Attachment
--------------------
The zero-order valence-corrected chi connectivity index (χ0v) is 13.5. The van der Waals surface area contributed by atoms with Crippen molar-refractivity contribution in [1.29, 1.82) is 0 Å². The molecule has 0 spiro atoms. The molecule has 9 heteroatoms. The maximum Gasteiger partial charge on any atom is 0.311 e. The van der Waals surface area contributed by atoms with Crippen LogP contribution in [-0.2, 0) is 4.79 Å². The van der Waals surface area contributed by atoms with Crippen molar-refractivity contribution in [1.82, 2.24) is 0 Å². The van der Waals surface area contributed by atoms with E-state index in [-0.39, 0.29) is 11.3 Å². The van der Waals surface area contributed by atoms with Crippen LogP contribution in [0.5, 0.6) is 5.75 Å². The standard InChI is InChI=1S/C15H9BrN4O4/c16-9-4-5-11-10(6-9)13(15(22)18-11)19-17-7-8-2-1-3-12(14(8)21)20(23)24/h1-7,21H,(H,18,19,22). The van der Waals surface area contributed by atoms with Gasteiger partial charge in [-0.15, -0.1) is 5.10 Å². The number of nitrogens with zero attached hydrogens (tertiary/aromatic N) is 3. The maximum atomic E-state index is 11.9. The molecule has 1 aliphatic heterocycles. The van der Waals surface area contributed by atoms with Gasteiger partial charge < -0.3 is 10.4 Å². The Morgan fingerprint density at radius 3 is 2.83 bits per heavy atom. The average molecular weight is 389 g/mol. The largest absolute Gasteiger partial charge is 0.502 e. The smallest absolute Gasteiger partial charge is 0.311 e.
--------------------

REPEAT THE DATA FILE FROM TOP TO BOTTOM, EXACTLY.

The zero-order valence-corrected chi connectivity index (χ0v) is 13.5. The van der Waals surface area contributed by atoms with Crippen molar-refractivity contribution in [1.29, 1.82) is 0 Å². The molecule has 0 spiro atoms. The molecule has 9 heteroatoms. The maximum Gasteiger partial charge on any atom is 0.311 e. The van der Waals surface area contributed by atoms with Crippen LogP contribution in [-0.2, 0) is 4.79 Å². The van der Waals surface area contributed by atoms with Crippen molar-refractivity contribution in [1.82, 2.24) is 0 Å². The van der Waals surface area contributed by atoms with E-state index in [-0.39, 0.29) is 11.3 Å². The van der Waals surface area contributed by atoms with Crippen LogP contribution in [0.5, 0.6) is 5.75 Å². The standard InChI is InChI=1S/C15H9BrN4O4/c16-9-4-5-11-10(6-9)13(15(22)18-11)19-17-7-8-2-1-3-12(14(8)21)20(23)24/h1-7,21H,(H,18,19,22). The van der Waals surface area contributed by atoms with Gasteiger partial charge in [-0.15, -0.1) is 5.10 Å². The number of nitrogens with zero attached hydrogens (tertiary/aromatic N) is 3. The maximum atomic E-state index is 11.9. The molecule has 1 aliphatic heterocycles. The van der Waals surface area contributed by atoms with Gasteiger partial charge < -0.3 is 10.4 Å². The Morgan fingerprint density at radius 3 is 2.83 bits per heavy atom. The average molecular weight is 389 g/mol. The largest absolute Gasteiger partial charge is 0.502 e. The smallest absolute Gasteiger partial charge is 0.311 e.